• Is a notary public for purposes of Minnesota law and is subject to and must be appointed and commissioned under the notary public laws; and
  • May perform remote online notarizations authorized under these provisions.

 

A notary public commissioned in Minnesota may apply for remote online notarization registration as provided by these provisions.  Before a notary performs a remote online notarization, the notary must register with the secretary of state as provided and must certify that the notary intends to use communication technology that meets the requirements.

 

Unless terminated, the term of registration to perform remote online notarial acts begins on the registration starting date set by the secretary of state and continues as long as the notary public’s current commission to perform notarial acts remains valid.  Upon the applicant’s fulfillment of the requirements for remote online notarization registration, the secretary of state will record the registration under the applicant’s notary public commission number.

 

The secretary of state may reject a registration application and the commissioner of commerce may revoke a registration if the applicant fails to comply with the above requirements.

 

A remote online notary public may perform a remote online notarial act only while the remote online notary public is physically located in Minnesota.  A remote online notary public physically located in Minnesota may perform a remote online notarial act using communication technology for a remotely located individual who is physically located:

  • In Minnesota;
  • Outside Minnesota, but within the United States; or
  • Outside the United States if:
    • The remote online notary public has no actual knowledge of the remote online notarial act being prohibited in the jurisdiction in which the person is physically located; and
    • The person placing an electronic signature on the electronic document confirms to the remote online notary public that the requested remote online notarial act and the electronic document:
      • Are part of or pertain to a matter that is to be filed with or is currently before a court, governmental entity, or other entity in the United States;
      • Relate to property located in the United States; or
      • Relate to a transaction substantially connected to the United States;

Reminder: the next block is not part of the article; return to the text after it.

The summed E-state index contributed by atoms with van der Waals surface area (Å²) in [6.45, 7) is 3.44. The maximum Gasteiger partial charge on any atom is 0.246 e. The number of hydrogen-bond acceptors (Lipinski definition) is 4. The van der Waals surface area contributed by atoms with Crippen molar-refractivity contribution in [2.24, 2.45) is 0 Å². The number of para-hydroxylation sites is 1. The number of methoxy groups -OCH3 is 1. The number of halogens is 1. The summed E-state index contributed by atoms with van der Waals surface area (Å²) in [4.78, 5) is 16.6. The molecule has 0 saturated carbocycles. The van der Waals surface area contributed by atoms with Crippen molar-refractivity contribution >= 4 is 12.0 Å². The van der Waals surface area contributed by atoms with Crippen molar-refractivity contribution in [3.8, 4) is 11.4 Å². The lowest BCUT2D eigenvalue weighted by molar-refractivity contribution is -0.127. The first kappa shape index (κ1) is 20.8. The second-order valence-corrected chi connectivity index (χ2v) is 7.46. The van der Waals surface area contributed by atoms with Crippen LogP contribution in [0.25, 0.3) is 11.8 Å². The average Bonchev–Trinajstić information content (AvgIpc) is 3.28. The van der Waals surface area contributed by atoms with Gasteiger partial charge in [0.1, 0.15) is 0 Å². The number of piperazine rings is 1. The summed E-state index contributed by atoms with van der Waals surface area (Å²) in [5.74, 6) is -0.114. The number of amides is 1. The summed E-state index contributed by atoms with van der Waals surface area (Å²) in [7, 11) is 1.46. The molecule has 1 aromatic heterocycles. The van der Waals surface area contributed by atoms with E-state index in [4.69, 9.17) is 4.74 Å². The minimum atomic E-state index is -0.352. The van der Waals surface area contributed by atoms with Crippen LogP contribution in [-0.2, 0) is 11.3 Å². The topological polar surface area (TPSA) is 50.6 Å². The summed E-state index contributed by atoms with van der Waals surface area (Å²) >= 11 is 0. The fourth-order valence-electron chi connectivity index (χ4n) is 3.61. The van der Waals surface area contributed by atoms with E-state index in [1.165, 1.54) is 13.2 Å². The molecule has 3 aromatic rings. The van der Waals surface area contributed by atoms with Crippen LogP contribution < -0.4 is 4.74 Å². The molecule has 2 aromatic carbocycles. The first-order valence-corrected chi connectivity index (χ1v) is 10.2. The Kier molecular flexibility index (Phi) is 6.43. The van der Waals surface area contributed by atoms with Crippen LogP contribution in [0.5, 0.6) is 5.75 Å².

The validity of a remote online notarization performed by an online notary public of Minnesota is governed by the laws of Minnesota.

 

A remote online notary public or the remote online notary public’s employer may charge a fee not to exceed $25 for the performance of a remote online notarial act if the act occurs before January 1, 2023.

 

The Act includes provisions requiring a remote online notary public to keep an electronic journal of notarial acts performed, specifying what must be included and how long it must be maintained.

 

A remote online notarial act must comply with the following minimum standards:

  • Identity proofing must include knowledge-based authentication with these or greater security characteristics:
    • The signer must be presented with five or more questions with a minimum of five possible answer choices per question;
    • Each question must be drawn from a third-party provider of public and proprietary data sources and be identifiable to the signer’s social security number or other identification information, or the signer’s identity and historical events records;
    • Responses to all questions must be made within a two-minute time constraint;
    • The signer must answer a minimum of 80% of the questions correctly;
    • The signer may be offered an additional attempt in the event of a failed first attempt;
    • During the second attempt, the signer may not be presented with more than three questions from the prior attempt.
  • Credential analysis must confirm that the credential is valid and matches the signer’s claimed identity using one or more automated software or hardware processes that scan the credential, including its format features, data, bar codes, or other security elements.

 

A remote online notary public may perform a remote online notarization regardless of whether the principal is physically located in Minnesota at the time of the remote online notarization.  In performing a remote online notarization, a remote online notary public must verify the identity of a person creating an electronic signature at the time that the signature is taken by using communication technology as required.  Identity may be verified by:

  • The remote online notary public’s personal knowledge of the person creating the electronic signature; or
  • All of the following:
    • Remote presentation by the person creating the electronic signature of a currently valid government-issued identification credential, including a passport or driver’s license, that contains the signature and a photograph of the person;